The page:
Where’s your consent? Robert Paul Wolff accurately describes that a "benevolent elective kingship" could create a comparable relationship between governors and governed.[2]  
A participatory law tries to push the consent idea to a limit more consistent with consent’s primacy in any good government. By institutionalizing higher level representatives returning to their lower level councils "whenever possible," people have direct opportunities to challenge and recall their representative, if necessary. People deliberate decisions in their local councils to make laws, giving them incentive and opportunity to make laws conforming to a wide variety of viewpoints and to acquire the expertise that comes from governing. Increased deliberation leads to increased transparency in national security and other decisions. Finally, secession is protected as a constitutional right, so people who want to withdraw from society on principle have an institutionalized opportunity to withdraw. This kind of law can finally deliver on modern democracy’s unfulfilled promise to all of us: a government of, by, and for the people.
This new level of consent still has to have some limitations, and it is a remaining challenge to participatory society to determine where these limits belong. Some limits have been discussed, such as Professor Shalom’s statement in his ParPolity essay that sometimes secession can be blocked (at ¶6.9), such as when a resource rich area wants to selfishly leave their country. This exception to the constitutional right of secession is a limit to consent. The fact that constitutional rights exist at all is a limit on consent, albeit a necessary one. What rights should be constitutionally protected? What exceptions should exist? Presumably high council courts determine Constitutional exceptions (like secession’s limits), but by what standards should they make these consent limiting decisions?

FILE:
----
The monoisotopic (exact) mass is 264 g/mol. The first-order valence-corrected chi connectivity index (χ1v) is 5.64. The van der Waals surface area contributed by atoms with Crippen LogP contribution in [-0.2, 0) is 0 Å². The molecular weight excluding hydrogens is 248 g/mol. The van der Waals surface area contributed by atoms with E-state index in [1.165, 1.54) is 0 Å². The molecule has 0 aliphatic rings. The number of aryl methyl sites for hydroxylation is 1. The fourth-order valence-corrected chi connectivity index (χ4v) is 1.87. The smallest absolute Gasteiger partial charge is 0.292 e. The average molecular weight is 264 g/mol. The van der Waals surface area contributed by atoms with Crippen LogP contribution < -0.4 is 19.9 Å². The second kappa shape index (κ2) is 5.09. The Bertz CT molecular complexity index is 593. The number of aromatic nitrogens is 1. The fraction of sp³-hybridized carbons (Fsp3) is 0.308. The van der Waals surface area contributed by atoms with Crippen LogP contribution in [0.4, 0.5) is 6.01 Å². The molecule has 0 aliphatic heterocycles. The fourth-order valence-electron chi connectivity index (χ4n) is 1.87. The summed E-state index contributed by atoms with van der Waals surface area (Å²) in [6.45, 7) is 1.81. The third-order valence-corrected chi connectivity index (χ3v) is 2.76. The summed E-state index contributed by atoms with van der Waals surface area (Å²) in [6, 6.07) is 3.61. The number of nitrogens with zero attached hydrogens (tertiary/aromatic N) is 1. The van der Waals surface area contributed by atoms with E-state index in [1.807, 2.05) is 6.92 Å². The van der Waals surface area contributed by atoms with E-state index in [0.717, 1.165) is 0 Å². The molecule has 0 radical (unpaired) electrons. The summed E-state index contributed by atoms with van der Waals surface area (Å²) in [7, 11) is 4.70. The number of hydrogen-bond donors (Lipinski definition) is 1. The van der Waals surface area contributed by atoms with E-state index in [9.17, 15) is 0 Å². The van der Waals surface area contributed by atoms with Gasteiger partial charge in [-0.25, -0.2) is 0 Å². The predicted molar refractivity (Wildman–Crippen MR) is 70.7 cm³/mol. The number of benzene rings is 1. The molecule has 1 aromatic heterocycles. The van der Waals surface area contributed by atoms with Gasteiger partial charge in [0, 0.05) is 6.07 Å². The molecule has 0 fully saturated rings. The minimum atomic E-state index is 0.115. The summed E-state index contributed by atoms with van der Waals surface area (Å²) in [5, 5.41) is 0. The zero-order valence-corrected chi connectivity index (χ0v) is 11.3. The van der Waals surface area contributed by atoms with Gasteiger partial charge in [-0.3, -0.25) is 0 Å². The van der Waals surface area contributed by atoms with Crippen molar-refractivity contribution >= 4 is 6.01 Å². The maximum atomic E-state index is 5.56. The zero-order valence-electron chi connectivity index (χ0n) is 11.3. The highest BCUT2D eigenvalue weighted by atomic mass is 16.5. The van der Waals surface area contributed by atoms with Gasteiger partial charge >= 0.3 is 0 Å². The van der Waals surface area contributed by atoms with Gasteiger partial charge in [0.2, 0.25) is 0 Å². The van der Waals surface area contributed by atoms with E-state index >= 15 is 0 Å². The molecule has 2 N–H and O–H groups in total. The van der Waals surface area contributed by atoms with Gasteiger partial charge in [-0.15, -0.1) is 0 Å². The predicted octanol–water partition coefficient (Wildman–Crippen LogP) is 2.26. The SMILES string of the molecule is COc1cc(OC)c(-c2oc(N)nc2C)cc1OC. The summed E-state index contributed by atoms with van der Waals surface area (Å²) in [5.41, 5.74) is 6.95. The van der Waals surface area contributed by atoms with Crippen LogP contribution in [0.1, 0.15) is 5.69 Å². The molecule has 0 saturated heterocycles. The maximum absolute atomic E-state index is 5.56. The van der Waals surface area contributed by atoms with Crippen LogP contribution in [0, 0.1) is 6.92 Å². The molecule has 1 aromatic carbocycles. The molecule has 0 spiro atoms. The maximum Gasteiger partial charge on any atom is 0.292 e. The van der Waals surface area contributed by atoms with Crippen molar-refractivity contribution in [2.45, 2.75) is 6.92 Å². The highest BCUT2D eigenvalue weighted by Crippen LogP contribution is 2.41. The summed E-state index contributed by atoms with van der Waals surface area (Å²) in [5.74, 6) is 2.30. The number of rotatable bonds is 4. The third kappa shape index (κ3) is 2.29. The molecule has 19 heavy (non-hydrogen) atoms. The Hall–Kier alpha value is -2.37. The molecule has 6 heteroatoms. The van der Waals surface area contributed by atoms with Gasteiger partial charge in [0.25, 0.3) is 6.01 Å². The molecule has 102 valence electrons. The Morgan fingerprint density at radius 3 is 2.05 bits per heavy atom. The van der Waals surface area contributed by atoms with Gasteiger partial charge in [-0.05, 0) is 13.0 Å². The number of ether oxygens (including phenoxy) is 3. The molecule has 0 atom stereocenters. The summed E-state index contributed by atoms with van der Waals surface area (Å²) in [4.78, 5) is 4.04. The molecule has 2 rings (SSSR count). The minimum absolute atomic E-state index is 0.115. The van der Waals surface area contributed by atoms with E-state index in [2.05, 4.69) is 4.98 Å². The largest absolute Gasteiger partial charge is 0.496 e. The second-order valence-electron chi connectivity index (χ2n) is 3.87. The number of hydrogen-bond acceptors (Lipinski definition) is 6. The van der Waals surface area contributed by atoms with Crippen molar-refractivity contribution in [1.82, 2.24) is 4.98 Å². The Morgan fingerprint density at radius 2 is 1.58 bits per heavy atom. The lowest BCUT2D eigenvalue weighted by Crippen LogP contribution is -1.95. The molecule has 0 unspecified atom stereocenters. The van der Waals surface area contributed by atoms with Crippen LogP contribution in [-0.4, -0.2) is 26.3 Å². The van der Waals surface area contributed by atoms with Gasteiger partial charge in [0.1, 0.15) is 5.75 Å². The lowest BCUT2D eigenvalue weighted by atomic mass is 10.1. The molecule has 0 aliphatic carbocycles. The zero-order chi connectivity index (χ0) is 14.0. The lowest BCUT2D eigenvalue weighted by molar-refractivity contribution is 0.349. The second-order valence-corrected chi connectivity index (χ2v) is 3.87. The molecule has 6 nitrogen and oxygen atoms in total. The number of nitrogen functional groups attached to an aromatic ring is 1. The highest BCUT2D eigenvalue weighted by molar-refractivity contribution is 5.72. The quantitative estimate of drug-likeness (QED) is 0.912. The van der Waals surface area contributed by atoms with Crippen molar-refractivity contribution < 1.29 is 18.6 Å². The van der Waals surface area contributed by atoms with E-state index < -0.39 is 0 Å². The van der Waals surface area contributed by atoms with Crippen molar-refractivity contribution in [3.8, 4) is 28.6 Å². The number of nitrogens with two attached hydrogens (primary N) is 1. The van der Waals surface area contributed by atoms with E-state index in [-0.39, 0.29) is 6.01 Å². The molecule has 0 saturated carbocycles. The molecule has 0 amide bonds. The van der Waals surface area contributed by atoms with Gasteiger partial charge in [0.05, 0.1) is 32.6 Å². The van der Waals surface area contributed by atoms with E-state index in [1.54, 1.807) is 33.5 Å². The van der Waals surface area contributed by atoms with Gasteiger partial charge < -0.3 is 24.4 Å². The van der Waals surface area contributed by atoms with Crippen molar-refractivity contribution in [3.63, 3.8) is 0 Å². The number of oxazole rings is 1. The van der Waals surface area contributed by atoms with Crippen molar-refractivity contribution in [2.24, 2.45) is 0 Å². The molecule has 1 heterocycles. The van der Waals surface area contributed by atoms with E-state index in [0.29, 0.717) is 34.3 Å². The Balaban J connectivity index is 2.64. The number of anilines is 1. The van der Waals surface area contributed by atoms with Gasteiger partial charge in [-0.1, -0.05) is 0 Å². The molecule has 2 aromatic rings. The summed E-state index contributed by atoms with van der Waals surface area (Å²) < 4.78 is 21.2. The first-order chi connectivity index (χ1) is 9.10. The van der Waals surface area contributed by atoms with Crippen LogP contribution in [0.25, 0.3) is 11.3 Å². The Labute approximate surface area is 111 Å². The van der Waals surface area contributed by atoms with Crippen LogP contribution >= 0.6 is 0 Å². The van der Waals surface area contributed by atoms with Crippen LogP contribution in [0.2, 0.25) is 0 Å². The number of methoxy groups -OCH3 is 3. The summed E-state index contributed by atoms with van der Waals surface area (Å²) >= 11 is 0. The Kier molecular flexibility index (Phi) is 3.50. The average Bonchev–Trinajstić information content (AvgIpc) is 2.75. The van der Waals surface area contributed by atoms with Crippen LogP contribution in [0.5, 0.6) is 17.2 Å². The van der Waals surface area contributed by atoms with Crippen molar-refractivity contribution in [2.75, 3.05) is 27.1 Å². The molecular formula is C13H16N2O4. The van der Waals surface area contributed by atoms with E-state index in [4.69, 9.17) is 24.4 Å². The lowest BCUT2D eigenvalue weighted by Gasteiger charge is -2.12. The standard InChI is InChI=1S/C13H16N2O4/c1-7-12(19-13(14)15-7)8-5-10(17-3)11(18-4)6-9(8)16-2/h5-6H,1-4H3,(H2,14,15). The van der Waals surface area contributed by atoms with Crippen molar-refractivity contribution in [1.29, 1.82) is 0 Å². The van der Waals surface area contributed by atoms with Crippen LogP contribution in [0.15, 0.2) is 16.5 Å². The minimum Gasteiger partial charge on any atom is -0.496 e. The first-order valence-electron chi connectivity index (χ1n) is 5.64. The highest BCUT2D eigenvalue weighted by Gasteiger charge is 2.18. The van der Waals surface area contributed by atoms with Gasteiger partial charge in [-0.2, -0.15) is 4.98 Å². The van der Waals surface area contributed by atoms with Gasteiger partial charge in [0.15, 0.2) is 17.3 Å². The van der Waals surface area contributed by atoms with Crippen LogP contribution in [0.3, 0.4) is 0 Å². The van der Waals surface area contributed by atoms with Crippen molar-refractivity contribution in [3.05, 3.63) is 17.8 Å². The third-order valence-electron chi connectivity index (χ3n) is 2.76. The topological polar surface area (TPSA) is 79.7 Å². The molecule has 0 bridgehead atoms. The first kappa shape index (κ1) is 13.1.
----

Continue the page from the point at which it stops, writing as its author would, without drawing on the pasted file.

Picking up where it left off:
All of these are good questions, and participatory society advocates have to carefully describe why parlaw’s limits on consent are strictly necessary, whereas modern democracy’s limits are not. Regardless, there is a lot more consent embodied in parlaw than the current system.
Besides the issues surrounding consent, another question remains as to how to handle holes in the legal structure. One advantage of having powerful central authority dictating everything is that one small group can fill a gap in the law very quickly and affect the entire nation. The problem is that they fill these gaps in a way that diminishes the law’s fairness and justice. By contrast, better laws get made by the federated council structures, but the decentralized structure of participatory society means that legal disputes would regularly arise before a primary council has an opportunity to deliberate a particular issue.
The solution to this problem is to incorporate a brand of law largely removed from the American legal system: customary law. Customary law is defined internationally as customary practice undertaken out of a sense of legal obligation. If two councils behave in a certain way long enough, then this practice actually becomes a law conscribing their behavior. Freedom of movement restrictions or the meanings of legal guarantees (what would a right to health entail, or a right to an environment, for examples) could be determined by customary law if no council law existed on the subject. Customary law can fill these legal gaps and create a fully functioning legal system.
An Example: